Home is a place where you get to participate, contribute, inhabit your flaws, and wear your faded old work clothes to town. Home is a place where somebody knows your name and lights up when you show up and is sad when you go. Home is a place where you’re missed when you’re gone and hugged when you return. Home is a place where we take care of one another whether we deserve it or not and where we all try to pitch in to make something everybody can be proud of and enjoy. Home is a place where people find the time to be kind, to gossip (a little), to give (a lot), to dream and to work and to be. Home, it turns out, is a place, not a concept at all. Home is a place in our hearts.




on conversing with goats

Actual conversation with Grace (smallest goat on the place):

hnw: Oh, Gracie, those are rocks! Please don’t eat those. [Grace crunches the last few rocks gathered from beside a nearly full pan of untouched sweet grain and strolls off with no further delay to thing #2, the siding on the house.]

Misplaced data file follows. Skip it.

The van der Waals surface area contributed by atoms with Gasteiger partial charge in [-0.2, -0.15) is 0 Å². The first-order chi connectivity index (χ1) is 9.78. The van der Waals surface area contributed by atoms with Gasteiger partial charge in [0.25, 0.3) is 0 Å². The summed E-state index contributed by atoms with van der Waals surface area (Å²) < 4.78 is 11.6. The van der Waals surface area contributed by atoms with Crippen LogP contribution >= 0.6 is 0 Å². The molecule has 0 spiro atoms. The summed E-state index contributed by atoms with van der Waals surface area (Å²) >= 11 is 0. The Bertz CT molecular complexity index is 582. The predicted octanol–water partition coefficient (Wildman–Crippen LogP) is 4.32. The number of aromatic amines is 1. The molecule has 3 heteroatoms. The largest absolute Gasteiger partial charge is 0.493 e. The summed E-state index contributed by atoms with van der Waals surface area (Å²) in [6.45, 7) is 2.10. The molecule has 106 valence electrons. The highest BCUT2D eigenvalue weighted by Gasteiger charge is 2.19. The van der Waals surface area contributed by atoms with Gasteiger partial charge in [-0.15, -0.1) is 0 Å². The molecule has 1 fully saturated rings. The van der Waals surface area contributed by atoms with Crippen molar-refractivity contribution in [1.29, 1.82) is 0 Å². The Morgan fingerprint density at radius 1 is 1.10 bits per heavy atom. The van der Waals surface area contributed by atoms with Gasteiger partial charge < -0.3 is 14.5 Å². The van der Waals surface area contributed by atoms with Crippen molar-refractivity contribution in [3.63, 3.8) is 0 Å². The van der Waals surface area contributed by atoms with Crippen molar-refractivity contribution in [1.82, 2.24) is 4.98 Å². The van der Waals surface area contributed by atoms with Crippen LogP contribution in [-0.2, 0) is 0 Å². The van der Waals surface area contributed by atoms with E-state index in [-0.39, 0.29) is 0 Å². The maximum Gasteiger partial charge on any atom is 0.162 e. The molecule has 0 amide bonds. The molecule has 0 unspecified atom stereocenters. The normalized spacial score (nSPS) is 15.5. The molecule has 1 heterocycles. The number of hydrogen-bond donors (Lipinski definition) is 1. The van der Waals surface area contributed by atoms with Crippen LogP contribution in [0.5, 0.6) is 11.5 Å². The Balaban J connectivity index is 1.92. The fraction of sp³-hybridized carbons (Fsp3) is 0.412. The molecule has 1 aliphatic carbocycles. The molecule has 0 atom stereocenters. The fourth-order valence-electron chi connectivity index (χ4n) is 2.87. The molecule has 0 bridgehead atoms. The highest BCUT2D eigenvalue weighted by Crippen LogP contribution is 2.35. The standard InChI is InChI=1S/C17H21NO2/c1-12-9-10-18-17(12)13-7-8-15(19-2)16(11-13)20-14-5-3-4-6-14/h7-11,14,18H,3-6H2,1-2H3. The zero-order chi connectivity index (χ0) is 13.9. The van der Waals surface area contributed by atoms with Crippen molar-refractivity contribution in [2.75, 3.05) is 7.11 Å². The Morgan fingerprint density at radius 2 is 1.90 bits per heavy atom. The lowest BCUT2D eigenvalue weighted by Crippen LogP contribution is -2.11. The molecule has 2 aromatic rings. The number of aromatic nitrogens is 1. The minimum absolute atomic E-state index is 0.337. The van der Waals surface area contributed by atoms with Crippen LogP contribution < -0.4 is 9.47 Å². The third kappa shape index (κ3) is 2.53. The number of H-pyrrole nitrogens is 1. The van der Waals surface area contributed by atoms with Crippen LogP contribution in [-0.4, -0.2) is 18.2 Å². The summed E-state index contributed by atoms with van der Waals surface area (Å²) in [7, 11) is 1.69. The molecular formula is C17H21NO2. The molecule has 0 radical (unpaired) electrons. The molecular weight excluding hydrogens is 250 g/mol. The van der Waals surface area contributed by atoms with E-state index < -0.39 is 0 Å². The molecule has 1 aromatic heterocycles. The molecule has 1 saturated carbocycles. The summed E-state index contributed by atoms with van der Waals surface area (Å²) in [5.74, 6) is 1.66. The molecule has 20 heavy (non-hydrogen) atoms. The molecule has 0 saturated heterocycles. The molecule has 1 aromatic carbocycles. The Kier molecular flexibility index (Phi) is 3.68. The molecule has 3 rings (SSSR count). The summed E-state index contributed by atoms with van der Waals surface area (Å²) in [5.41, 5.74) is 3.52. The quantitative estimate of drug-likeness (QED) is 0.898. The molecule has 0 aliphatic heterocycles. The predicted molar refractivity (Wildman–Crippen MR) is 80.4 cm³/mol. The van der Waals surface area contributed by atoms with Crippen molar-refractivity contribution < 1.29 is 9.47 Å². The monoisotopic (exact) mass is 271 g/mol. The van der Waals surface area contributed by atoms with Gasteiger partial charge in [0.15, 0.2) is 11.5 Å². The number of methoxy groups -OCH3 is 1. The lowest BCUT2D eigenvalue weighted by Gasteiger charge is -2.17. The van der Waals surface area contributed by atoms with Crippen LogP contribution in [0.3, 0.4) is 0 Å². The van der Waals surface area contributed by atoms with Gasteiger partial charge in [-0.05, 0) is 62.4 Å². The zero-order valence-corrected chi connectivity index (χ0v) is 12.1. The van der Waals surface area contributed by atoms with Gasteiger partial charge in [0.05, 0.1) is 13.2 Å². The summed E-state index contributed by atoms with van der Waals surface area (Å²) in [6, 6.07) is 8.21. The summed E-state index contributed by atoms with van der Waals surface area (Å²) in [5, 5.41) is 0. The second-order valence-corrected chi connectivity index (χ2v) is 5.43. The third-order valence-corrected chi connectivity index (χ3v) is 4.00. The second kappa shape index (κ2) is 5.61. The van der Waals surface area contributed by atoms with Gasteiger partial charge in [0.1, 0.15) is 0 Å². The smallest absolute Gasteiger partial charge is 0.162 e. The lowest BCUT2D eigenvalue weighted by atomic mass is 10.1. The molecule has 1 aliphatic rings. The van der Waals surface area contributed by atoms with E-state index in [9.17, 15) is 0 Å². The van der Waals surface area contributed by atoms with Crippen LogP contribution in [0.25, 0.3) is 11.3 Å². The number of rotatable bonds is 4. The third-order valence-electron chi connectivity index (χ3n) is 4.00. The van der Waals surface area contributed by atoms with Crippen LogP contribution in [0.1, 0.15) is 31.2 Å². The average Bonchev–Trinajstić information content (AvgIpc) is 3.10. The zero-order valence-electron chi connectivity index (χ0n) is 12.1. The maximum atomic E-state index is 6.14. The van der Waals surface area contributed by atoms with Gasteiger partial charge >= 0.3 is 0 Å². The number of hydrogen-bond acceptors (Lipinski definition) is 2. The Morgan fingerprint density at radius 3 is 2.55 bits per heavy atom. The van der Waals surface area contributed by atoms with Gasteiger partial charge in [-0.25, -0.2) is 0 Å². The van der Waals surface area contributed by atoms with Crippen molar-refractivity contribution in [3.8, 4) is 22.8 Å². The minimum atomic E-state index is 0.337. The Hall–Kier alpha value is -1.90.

hnw: No, Grace, not that! [Grace flicks her ears, gives the siding one more rake with her teeth, then strolls over to thing #3, a heavy stoneware urn that used to have a green plant in it until somebody’s littlest goat took a shine to said plant.]

hnw: Graciela. Leave that alone. [Grace bobs her head, rests one knee against the urn, considering her options, and then walks off to thing #4, the front license plate on the car, and proceeds to duck slightly beneath it, turning it into a back-scratcher, yes, but nearly unhinging said tag.]

hnw: You! Now! Quit it! [Grace kicks up her back heels and shakes her head in a way that says Any Act of Obedience Is Only Temporary Anyway and hops stiff-legged and sideways across the yard to thing #5, the snoozing pig, where she will now just stand breathing on him until he gets annoyed.]